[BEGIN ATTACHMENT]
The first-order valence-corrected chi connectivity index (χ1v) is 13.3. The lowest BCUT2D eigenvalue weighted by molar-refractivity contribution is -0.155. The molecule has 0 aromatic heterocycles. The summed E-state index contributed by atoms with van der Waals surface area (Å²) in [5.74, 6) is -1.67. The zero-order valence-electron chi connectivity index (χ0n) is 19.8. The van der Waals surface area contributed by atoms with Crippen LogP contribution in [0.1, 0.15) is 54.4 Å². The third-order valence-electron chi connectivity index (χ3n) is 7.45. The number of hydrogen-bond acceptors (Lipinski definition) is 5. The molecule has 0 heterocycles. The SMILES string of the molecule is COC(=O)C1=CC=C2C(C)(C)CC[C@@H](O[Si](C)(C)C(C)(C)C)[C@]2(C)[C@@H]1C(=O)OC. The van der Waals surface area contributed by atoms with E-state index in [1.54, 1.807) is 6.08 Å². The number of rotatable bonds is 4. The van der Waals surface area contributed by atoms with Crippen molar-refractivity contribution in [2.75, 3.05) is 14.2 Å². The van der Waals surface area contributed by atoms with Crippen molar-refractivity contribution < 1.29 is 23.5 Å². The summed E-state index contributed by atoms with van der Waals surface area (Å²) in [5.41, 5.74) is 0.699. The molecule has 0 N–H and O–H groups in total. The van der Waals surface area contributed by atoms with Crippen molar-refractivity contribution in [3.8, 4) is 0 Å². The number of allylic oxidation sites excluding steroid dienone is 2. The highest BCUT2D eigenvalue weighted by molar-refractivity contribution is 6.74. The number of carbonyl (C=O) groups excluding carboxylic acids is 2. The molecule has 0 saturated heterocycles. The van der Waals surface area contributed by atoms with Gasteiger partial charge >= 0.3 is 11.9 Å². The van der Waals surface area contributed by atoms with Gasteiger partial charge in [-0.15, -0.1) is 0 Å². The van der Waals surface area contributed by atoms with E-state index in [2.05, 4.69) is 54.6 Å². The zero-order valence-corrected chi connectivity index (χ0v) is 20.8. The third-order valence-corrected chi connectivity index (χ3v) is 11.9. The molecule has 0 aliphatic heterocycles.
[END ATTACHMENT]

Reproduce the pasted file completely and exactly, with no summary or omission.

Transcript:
The first-order valence-corrected chi connectivity index (χ1v) is 13.3. The lowest BCUT2D eigenvalue weighted by molar-refractivity contribution is -0.155. The molecule has 0 aromatic heterocycles. The summed E-state index contributed by atoms with van der Waals surface area (Å²) in [5.74, 6) is -1.67. The zero-order valence-electron chi connectivity index (χ0n) is 19.8. The van der Waals surface area contributed by atoms with Crippen LogP contribution in [0.1, 0.15) is 54.4 Å². The third-order valence-electron chi connectivity index (χ3n) is 7.45. The number of hydrogen-bond acceptors (Lipinski definition) is 5. The molecule has 0 heterocycles. The SMILES string of the molecule is COC(=O)C1=CC=C2C(C)(C)CC[C@@H](O[Si](C)(C)C(C)(C)C)[C@]2(C)[C@@H]1C(=O)OC. The van der Waals surface area contributed by atoms with E-state index in [1.54, 1.807) is 6.08 Å². The number of rotatable bonds is 4. The van der Waals surface area contributed by atoms with Crippen molar-refractivity contribution in [2.75, 3.05) is 14.2 Å². The van der Waals surface area contributed by atoms with Crippen molar-refractivity contribution < 1.29 is 23.5 Å². The summed E-state index contributed by atoms with van der Waals surface area (Å²) in [5.41, 5.74) is 0.699. The molecule has 0 N–H and O–H groups in total. The van der Waals surface area contributed by atoms with Crippen molar-refractivity contribution in [3.8, 4) is 0 Å². The number of allylic oxidation sites excluding steroid dienone is 2. The highest BCUT2D eigenvalue weighted by molar-refractivity contribution is 6.74. The number of carbonyl (C=O) groups excluding carboxylic acids is 2. The molecule has 0 saturated heterocycles. The van der Waals surface area contributed by atoms with Gasteiger partial charge >= 0.3 is 11.9 Å². The van der Waals surface area contributed by atoms with Gasteiger partial charge in [-0.15, -0.1) is 0 Å². The van der Waals surface area contributed by atoms with E-state index in [2.05, 4.69) is 54.6 Å². The zero-order valence-corrected chi connectivity index (χ0v) is 20.8. The third-order valence-corrected chi connectivity index (χ3v) is 11.9. The molecule has 0 aliphatic heterocycles.